Currently the average emissions for someone living in England is about 12 tonnes. The average emissions of someone living in India is about 1 tonne. That’s about where we have to get to (by 2050) and what the Copenhagen agreement is about, if we want to aim for a world where every person emits (consumes) equal amounts. In an unequal world we need to aim for 3 tonne living.

Over the last couple of years our family has been able to halve our emissions from about 9 tonnes to about 4.5, quite easily, through small steps that have also saved us money; I've documented many of them in this column. Roughly 1.2 tonnes of that is emitted for me by the government in terms of roads, hospitals and war.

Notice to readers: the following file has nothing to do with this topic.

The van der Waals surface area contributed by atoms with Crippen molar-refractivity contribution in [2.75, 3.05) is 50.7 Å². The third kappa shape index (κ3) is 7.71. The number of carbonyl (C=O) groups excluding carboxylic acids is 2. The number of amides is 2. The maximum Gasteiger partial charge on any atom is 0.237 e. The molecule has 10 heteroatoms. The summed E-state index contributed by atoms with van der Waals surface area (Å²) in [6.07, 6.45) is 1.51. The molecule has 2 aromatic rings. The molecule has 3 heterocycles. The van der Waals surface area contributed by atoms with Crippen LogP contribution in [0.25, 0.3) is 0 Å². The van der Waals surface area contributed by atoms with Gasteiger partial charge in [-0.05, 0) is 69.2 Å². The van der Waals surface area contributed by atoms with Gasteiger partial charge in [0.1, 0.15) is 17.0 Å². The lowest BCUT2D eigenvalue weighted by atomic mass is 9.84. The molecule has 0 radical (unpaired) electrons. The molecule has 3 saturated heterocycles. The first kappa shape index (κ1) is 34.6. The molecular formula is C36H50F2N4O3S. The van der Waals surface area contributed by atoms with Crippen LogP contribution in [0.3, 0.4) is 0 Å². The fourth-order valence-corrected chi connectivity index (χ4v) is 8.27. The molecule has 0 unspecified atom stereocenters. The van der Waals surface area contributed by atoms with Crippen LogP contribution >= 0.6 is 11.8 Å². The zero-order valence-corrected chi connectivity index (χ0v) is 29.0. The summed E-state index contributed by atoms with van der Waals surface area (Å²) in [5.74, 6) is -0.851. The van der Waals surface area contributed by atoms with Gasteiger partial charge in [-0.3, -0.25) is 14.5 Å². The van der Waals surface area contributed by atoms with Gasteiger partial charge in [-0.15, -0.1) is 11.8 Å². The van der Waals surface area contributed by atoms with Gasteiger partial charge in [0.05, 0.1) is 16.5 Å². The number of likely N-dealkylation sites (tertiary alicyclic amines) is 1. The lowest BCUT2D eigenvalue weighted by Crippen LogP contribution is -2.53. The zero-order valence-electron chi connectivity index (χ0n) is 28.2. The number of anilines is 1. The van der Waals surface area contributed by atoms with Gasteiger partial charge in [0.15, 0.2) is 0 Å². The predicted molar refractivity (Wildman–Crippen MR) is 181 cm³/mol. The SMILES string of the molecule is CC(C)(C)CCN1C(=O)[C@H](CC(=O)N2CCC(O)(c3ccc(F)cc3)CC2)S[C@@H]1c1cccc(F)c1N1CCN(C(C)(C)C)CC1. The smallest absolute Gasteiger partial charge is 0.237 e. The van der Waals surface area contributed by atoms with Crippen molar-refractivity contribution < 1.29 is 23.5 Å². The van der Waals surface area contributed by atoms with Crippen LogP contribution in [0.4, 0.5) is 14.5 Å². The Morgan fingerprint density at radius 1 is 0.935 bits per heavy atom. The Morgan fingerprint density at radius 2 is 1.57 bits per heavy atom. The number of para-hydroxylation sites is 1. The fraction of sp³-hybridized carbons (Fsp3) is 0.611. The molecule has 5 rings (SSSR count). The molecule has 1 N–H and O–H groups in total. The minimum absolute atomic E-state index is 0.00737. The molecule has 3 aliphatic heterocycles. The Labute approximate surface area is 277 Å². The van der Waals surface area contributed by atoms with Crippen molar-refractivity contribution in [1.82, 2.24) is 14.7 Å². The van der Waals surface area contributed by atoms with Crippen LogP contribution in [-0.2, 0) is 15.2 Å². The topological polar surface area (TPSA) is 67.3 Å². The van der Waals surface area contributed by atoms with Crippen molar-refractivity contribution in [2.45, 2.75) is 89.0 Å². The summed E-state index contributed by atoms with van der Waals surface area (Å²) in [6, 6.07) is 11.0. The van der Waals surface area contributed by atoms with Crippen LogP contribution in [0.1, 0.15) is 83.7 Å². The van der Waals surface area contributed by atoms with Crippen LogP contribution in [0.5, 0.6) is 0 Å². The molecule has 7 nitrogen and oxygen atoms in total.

One of the easiest ways to go on a carbon diet is to reduce inessential flights. A return flight to New Zealand or Australia emits 12 tonnes – doubling our annual load. To South Africa, Beijing and Bangkok it’s 6 tonnes; New York, India it’s 4 and to Greece, Moscow, it’s 2; Rome is one tonne and Dublin is .5 tonne. We’ve become rather addicted to non-essential flying and somewhat forgotten the joys of local living. So by getting a life you’re also getting other people a life. Which can only be good.

Source: 3 Tonne Handbook, written by Ann Link, a transitioner – available at Lewes Farmers Markets on the Lewes Pound stall.